Top Tips for Writing an Effective School Improvement Plan

Author: Bethany Spencer

Posted: 12 Nov 2018

Estimated time to read: 5 mins

Having a clear and well thought out improvement plan for your school is paramount to the success of your school, teachers and students. Outlining your goals and areas for improvement, this plan should guide all stakeholders on their improvement journey. This article explores in more depth what a school improvement plan is, and how you can write yours and make it as effective as possible.

What is a School Improvement Plan?

A school’s improvement plan is the roadmap they follow which sets out areas and initiatives the school will be working toward for the upcoming academic year to help accelerate positive change and improvement.

A school’s SIP will help them to determine strategic direction and prioritise areas for improvement. Usually decided by the school leadership team, SIPs are central to actions, initiatives and practices put in place throughout the school year. All staff should refer to the plan throughout the year to ensure they’re on track to meet their goals.

Writing an effective School Improvement Plan:

Your school’s SIP will be the reference point for all stakeholders in school as well as acting as evidence for external bodies, meaning it carries huge influence and is integral to the running of the school. We’ve outlined our top tips for developing a SIP that’s effective, gives thorough guidance, and helps you to achieve goals you and your team are passionate about:

Take input from all of your team 

Before creating your plan you must first evaluate your school and identify areas for improvement, existing achievements and new avenues you want to explore - this information will give you the foundation of your future SIP.

However, at this stage and when conducting this investigation - be sure to ask for input from your school’s entire staff body - from VP through to TA. The whole school will be focusing on this plan and therefore need to be invested in the initiatives you’re outlining.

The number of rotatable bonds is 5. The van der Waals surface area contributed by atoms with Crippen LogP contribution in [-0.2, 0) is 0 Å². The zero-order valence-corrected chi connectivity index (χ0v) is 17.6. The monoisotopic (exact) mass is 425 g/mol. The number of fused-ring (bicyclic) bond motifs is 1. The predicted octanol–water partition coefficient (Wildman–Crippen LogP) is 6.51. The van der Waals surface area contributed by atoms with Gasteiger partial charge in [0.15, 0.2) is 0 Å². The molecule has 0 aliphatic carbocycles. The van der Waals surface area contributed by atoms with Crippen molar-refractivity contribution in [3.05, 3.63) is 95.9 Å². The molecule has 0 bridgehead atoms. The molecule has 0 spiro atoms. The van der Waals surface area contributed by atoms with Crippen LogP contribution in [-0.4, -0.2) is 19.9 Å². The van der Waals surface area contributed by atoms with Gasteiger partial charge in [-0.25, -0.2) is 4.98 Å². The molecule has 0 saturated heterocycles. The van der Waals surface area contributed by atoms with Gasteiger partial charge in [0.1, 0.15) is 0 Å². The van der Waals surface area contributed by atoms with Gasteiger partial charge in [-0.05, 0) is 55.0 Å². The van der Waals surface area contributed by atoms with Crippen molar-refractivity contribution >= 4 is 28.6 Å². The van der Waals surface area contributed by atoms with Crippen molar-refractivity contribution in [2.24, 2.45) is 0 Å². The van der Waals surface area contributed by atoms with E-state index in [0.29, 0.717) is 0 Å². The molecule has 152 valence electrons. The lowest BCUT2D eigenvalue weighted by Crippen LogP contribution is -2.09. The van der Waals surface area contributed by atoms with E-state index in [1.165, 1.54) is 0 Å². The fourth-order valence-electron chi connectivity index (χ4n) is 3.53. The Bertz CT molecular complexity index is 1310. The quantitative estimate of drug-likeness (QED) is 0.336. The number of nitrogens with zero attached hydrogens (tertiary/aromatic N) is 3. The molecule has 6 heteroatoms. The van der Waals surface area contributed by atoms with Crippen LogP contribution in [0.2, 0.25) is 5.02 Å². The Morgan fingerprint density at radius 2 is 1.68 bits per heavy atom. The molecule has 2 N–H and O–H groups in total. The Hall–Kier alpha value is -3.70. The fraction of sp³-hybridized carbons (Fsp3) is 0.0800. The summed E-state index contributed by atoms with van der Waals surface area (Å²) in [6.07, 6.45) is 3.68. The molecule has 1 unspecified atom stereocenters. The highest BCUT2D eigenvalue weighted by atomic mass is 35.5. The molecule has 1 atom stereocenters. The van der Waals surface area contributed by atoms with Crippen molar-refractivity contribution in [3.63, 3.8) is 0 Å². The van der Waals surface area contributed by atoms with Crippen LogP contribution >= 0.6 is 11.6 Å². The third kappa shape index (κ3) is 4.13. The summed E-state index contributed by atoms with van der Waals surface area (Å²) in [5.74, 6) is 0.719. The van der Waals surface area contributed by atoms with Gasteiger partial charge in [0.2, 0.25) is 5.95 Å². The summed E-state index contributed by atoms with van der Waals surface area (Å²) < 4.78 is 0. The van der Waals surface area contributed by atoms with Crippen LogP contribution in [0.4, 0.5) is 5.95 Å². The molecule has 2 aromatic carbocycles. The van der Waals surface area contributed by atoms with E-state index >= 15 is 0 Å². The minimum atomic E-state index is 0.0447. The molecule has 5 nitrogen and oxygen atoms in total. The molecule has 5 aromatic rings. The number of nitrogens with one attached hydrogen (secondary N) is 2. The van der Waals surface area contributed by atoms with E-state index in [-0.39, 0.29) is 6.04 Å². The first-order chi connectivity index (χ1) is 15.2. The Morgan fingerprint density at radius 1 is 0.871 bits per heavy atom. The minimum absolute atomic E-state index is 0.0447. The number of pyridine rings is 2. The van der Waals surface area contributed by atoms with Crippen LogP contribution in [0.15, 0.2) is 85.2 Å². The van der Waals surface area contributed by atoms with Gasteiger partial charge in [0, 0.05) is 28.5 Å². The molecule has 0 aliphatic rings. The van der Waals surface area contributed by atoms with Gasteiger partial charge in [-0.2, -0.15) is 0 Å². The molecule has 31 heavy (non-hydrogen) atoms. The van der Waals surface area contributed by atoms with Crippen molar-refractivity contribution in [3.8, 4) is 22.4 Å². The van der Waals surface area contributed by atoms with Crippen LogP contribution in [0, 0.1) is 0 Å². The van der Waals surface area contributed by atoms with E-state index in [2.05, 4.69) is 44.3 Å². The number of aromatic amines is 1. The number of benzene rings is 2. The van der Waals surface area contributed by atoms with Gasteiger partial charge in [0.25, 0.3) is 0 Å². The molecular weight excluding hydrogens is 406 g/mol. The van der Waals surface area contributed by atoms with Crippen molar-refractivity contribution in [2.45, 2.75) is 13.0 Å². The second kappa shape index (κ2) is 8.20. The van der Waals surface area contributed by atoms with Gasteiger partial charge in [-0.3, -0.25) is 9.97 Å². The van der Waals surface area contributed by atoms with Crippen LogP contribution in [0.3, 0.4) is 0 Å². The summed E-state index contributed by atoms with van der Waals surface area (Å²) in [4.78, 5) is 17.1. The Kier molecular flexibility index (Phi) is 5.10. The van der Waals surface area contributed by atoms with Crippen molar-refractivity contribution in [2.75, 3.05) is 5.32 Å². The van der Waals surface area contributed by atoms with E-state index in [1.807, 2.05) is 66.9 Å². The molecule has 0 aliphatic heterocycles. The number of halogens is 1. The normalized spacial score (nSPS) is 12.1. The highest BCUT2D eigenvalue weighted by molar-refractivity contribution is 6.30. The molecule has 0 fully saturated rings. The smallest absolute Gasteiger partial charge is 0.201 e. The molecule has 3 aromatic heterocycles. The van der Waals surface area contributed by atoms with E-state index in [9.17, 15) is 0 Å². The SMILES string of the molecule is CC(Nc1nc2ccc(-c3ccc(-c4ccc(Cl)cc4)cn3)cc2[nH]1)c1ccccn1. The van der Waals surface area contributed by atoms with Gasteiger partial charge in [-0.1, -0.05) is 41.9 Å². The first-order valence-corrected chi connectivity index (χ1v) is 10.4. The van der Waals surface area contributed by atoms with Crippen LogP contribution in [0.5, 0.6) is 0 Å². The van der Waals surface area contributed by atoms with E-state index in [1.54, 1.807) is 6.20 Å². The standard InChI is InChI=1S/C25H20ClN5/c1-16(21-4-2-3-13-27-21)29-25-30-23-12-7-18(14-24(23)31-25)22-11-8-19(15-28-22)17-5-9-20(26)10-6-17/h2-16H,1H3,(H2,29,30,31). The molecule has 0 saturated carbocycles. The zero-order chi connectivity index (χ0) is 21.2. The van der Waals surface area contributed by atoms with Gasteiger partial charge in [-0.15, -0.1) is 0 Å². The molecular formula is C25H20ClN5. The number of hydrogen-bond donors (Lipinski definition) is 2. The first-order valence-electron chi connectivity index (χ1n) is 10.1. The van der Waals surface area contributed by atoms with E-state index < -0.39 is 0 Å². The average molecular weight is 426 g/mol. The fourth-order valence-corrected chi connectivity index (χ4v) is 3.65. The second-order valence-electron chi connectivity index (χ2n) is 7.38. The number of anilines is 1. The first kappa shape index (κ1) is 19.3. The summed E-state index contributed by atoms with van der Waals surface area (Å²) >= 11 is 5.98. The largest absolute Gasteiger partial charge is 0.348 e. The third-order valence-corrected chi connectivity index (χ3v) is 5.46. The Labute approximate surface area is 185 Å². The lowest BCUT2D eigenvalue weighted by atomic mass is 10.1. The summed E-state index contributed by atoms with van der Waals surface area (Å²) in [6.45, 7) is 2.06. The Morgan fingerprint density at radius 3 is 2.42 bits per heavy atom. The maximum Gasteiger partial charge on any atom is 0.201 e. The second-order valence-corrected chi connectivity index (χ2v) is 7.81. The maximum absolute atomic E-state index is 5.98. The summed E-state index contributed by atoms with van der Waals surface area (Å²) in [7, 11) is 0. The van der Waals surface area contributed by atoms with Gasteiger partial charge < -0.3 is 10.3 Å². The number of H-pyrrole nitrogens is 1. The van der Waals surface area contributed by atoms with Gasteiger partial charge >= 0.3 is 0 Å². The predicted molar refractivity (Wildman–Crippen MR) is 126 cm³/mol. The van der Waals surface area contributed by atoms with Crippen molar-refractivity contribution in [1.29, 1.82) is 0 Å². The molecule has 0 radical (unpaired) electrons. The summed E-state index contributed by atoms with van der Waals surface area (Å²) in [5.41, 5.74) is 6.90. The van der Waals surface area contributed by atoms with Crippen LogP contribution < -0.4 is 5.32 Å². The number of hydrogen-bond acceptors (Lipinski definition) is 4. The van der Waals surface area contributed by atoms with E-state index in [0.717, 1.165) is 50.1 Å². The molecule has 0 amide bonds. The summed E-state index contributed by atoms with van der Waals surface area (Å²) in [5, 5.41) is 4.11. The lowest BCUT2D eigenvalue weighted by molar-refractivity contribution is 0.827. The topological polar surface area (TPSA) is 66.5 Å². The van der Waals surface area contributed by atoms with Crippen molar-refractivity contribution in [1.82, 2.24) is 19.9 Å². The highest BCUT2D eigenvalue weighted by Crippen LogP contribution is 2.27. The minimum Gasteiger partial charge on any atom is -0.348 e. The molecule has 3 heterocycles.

Also, asking for staff input will give you invaluable insight into the running of your school and will allow for fresh ideas from those who will be impacted by the changes you’re suggesting. Opening the floor to ideas from all staff is also not only a great way to build culture, but also to recognise new skills in your staff and nurture them.

Read our blog on how you can encourage your staff to give open and honest ideas for you to act on here

effective school improvement plan

Have a cyclical approach 

Simply implementing the changes laid out in your school’s SIP and then evaluating the success of these at the end of the year is not enough to see impactful change. In order for your SIP to truly be effective, your plan should be tracked and evaluated throughout the year.

By doing this you can see how your initiatives are progressing as they happen which gives you the ability to react accordingly. This means that you can tweak and alter your plan at the time it’s needed, before the end of the year when it may be too late and more work is needed to be applied to reverse or enhance efforts. Taking this approach means your SIP is constantly being worked on and your changes and improvements will be organic, allowing you to work more strategically.

Prioritise your initiatives 

It’s not uncommon that when developing your SIP you find that there are multiple areas where you want to focus your attention and an abundance of new ideas and initiatives you want to implement, all of which will have an impact, yet you don’t have the time or capacity to fulfil every one of them.

In order to work effectively, initiatives need to be prioritised so that you’re focusing on the changes that are most important, will make the biggest impact and will ensure you don’t take on more than you can handle. Things to consider when prioritising areas of improvement include asking yourself which will have the biggest impact for students? What does your budget accommodate for? What’s going to make the biggest difference to work culture?

Assign responsibilities 

When deciding your areas for school improvement a key pillar to their success or failure is whether or not you have the capacity in your team for people to take ownership of these initiatives.

Also, a key criterion for your school improvement success is clearly communicating responsibilities and roles so your team are clear on what’s expected of them and have the knowledge and support on how to deliver. It’s for these reasons you need to make your staff fully aware of who is in charge of which area, so they can lead on initiatives successfully and your staff feel supported if they’re part of the initiatives you’re implementing.

Refer to the Ofsted Framework

During your SEF and SIP development, it’s important to refer to the Ofsted Framework to ensure your improvement plan is geared towards both your school’s needs and the wider education industry requirements. Schools are subject to inspection and bearing this in mind when creating your SIP will help you when it comes to inspection and shows you’re taking actions to work toward their standards for improvement.

Furthermore, at the start of SIP development make reference to your previous Ofsted report and use this as a guideline when deciding priorities and initiatives and this will provide a clear indication of where you should focus efforts.

Related reading: The Impact of Effective Classroom Management 

school improvement guide